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Philanthropy: How Groundswell is Reimagining Corporate Giving



Deanna Ritchie

Nearly every industry has undergone some type of transformation in recent years. Yet corporate philanthropy has remained remarkably unchanged. However, it’s finally getting a fresh, modern overhaul thanks to one innovative company.

Taking a Second Look at Traditional Corporate Philanthropy

For generations, corporate giving has operated under a very systematic process. Businesses interested in donating funds to non-profits would either write checks or, if they were large enough, start a company foundation. Unfortunately, both options present several challenges and obstacles.

In the first case, the business may not have a consistent approach to giving. Consequently, giving happens infrequently and isn’t made a priority.

Many companies wait until the end of the year to make their donations with the hope of getting a last-minute tax benefit. However, the benefits aren’t necessarily as significant as possible because the giving has undergone a stop-and-go pace throughout the year.

In the second case, companies that start foundations tend to take a more holistic, long-term view of giving. In that way, they’re more sophisticated when it comes to laying out a charitable giving roadmap.

Nevertheless, they can wind up spending a lot of time on the administrative and management aspects of their corporate philanthropy setups. This means they may have fewer dollars to contribute because so much goes into the expense of running the foundation.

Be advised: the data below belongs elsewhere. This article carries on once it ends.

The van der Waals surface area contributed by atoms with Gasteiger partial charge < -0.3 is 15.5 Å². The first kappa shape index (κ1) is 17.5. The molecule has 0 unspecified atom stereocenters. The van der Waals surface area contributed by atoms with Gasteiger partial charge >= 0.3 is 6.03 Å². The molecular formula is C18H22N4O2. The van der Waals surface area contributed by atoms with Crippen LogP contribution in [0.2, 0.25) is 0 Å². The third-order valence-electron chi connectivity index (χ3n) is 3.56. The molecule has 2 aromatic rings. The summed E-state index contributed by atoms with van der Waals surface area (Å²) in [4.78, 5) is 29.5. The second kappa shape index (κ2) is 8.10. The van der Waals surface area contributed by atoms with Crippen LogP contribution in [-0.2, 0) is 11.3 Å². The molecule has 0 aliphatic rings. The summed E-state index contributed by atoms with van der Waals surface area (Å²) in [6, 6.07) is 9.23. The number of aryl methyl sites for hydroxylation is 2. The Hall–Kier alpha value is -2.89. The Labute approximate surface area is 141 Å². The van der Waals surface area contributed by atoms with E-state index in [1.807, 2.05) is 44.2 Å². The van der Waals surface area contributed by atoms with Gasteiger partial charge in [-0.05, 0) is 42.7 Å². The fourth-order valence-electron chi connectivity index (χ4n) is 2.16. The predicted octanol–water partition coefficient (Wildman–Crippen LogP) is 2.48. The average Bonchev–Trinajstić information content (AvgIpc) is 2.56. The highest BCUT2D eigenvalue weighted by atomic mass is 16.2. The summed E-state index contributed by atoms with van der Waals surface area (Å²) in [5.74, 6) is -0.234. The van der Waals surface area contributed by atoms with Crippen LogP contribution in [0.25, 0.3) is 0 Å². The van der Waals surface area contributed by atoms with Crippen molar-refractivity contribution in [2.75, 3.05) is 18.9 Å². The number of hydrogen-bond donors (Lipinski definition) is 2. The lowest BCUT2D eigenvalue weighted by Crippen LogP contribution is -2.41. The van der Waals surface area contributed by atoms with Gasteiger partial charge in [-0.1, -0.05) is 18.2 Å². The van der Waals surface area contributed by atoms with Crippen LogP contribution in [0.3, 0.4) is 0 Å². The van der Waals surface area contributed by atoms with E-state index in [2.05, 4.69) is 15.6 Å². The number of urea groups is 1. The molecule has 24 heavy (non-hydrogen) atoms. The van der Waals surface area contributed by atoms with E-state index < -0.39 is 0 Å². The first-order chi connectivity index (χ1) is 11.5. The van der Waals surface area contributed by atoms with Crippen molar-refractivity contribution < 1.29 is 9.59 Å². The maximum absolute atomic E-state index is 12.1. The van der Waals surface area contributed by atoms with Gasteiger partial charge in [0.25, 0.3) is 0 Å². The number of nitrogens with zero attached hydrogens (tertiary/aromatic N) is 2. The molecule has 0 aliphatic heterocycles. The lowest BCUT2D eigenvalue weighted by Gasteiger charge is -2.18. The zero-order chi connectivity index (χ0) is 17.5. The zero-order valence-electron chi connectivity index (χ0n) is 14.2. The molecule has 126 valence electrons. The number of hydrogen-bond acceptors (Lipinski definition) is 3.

Examining the Employee Role Within the Context of Traditional Corporate Giving

Where do employees fit into the picture?

Usually, they’re relegated to the role of sideline observers who have very little say or sway. Unless an employee has reached the C-suite, the employee is unlikely to be asked for opinions on non-profit suggestions. Having no voice means the employee is effectively shut out from all pertinent discussions involving giving.

Consequently, employees may or may not support the charities that receive donations from their employers. As a result, they’re effectively removed from what could be a morale-boosting, profoundly satisfying experience.

What’s the answer to streamlining corporate giving and empowering employees to participate in their employers’ philanthropic pursuits? According to Groundswell, the solution lies in reimagining Philanthropy-as-a-Service instead of as a product.

Revolutionizing the Corporate Philanthropic World Through Technology

The Groundswell response involves providing companies with a cloud-based platform that enables businesses to give money more efficiently to charities.